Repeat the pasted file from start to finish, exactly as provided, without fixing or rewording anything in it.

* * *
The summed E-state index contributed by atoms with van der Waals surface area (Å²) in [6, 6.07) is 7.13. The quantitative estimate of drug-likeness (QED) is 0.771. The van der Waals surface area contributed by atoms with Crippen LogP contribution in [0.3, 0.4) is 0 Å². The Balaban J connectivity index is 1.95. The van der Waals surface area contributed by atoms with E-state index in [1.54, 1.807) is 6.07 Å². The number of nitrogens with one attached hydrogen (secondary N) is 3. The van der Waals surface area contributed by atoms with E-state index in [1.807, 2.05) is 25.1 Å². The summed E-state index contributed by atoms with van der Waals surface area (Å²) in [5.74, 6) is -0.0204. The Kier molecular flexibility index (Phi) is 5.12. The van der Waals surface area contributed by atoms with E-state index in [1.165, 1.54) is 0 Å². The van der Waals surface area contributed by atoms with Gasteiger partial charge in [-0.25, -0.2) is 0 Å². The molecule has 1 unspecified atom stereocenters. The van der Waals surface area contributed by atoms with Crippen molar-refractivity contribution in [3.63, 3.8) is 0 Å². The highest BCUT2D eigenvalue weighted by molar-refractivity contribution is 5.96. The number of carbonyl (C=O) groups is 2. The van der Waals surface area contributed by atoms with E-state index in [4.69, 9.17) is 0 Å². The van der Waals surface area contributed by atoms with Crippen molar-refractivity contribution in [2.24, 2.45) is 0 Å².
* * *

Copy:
The summed E-state index contributed by atoms with van der Waals surface area (Å²) in [6, 6.07) is 7.13. The quantitative estimate of drug-likeness (QED) is 0.771. The van der Waals surface area contributed by atoms with Crippen LogP contribution in [0.3, 0.4) is 0 Å². The Balaban J connectivity index is 1.95. The van der Waals surface area contributed by atoms with E-state index in [1.54, 1.807) is 6.07 Å². The number of nitrogens with one attached hydrogen (secondary N) is 3. The van der Waals surface area contributed by atoms with E-state index in [1.807, 2.05) is 25.1 Å². The summed E-state index contributed by atoms with van der Waals surface area (Å²) in [5.74, 6) is -0.0204. The Kier molecular flexibility index (Phi) is 5.12. The van der Waals surface area contributed by atoms with E-state index in [1.165, 1.54) is 0 Å². The van der Waals surface area contributed by atoms with Gasteiger partial charge in [-0.25, -0.2) is 0 Å². The molecule has 1 unspecified atom stereocenters. The van der Waals surface area contributed by atoms with Crippen molar-refractivity contribution in [3.63, 3.8) is 0 Å². The highest BCUT2D eigenvalue weighted by molar-refractivity contribution is 5.96. The number of carbonyl (C=O) groups is 2. The van der Waals surface area contributed by atoms with E-state index in [4.69, 9.17) is 0 Å². The van der Waals surface area contributed by atoms with Crippen molar-refractivity contribution in [2.24, 2.45) is 0 Å².